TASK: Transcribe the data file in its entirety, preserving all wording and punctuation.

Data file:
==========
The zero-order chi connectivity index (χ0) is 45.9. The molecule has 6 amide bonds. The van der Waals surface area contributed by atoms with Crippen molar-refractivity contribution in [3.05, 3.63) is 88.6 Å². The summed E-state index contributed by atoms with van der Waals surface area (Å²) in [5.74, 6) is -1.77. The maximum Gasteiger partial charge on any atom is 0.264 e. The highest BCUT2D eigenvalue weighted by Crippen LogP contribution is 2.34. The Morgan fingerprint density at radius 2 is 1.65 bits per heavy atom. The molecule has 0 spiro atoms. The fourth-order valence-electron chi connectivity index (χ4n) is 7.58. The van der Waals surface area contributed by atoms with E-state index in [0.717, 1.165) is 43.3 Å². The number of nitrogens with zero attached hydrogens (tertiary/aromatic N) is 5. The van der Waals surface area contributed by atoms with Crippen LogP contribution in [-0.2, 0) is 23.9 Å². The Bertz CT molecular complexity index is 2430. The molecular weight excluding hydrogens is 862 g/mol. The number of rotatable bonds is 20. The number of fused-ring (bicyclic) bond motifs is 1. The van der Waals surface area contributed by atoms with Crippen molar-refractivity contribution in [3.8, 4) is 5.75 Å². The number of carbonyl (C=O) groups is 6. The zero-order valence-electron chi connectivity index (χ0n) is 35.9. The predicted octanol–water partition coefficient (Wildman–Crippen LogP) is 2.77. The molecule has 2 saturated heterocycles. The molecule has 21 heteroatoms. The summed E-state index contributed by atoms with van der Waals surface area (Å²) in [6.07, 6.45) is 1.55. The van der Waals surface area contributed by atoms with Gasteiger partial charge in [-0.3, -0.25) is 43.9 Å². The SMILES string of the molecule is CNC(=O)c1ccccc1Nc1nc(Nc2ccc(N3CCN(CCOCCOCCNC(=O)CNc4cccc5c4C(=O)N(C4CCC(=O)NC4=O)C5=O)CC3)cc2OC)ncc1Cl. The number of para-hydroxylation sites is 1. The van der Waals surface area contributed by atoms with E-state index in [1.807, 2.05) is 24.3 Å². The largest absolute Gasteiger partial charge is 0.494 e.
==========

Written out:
The zero-order chi connectivity index (χ0) is 45.9. The molecule has 6 amide bonds. The van der Waals surface area contributed by atoms with Crippen molar-refractivity contribution in [3.05, 3.63) is 88.6 Å². The summed E-state index contributed by atoms with van der Waals surface area (Å²) in [5.74, 6) is -1.77. The maximum Gasteiger partial charge on any atom is 0.264 e. The highest BCUT2D eigenvalue weighted by Crippen LogP contribution is 2.34. The Morgan fingerprint density at radius 2 is 1.65 bits per heavy atom. The molecule has 0 spiro atoms. The fourth-order valence-electron chi connectivity index (χ4n) is 7.58. The van der Waals surface area contributed by atoms with E-state index in [0.717, 1.165) is 43.3 Å². The number of nitrogens with zero attached hydrogens (tertiary/aromatic N) is 5. The van der Waals surface area contributed by atoms with Crippen LogP contribution in [-0.2, 0) is 23.9 Å². The Bertz CT molecular complexity index is 2430. The molecular weight excluding hydrogens is 862 g/mol. The number of rotatable bonds is 20. The number of fused-ring (bicyclic) bond motifs is 1. The van der Waals surface area contributed by atoms with Crippen molar-refractivity contribution in [3.8, 4) is 5.75 Å². The number of carbonyl (C=O) groups is 6. The zero-order valence-electron chi connectivity index (χ0n) is 35.9. The predicted octanol–water partition coefficient (Wildman–Crippen LogP) is 2.77. The molecule has 2 saturated heterocycles. The molecule has 21 heteroatoms. The summed E-state index contributed by atoms with van der Waals surface area (Å²) in [6.07, 6.45) is 1.55. The van der Waals surface area contributed by atoms with Gasteiger partial charge in [-0.3, -0.25) is 43.9 Å². The SMILES string of the molecule is CNC(=O)c1ccccc1Nc1nc(Nc2ccc(N3CCN(CCOCCOCCNC(=O)CNc4cccc5c4C(=O)N(C4CCC(=O)NC4=O)C5=O)CC3)cc2OC)ncc1Cl. The number of para-hydroxylation sites is 1. The van der Waals surface area contributed by atoms with E-state index in [1.807, 2.05) is 24.3 Å². The largest absolute Gasteiger partial charge is 0.494 e.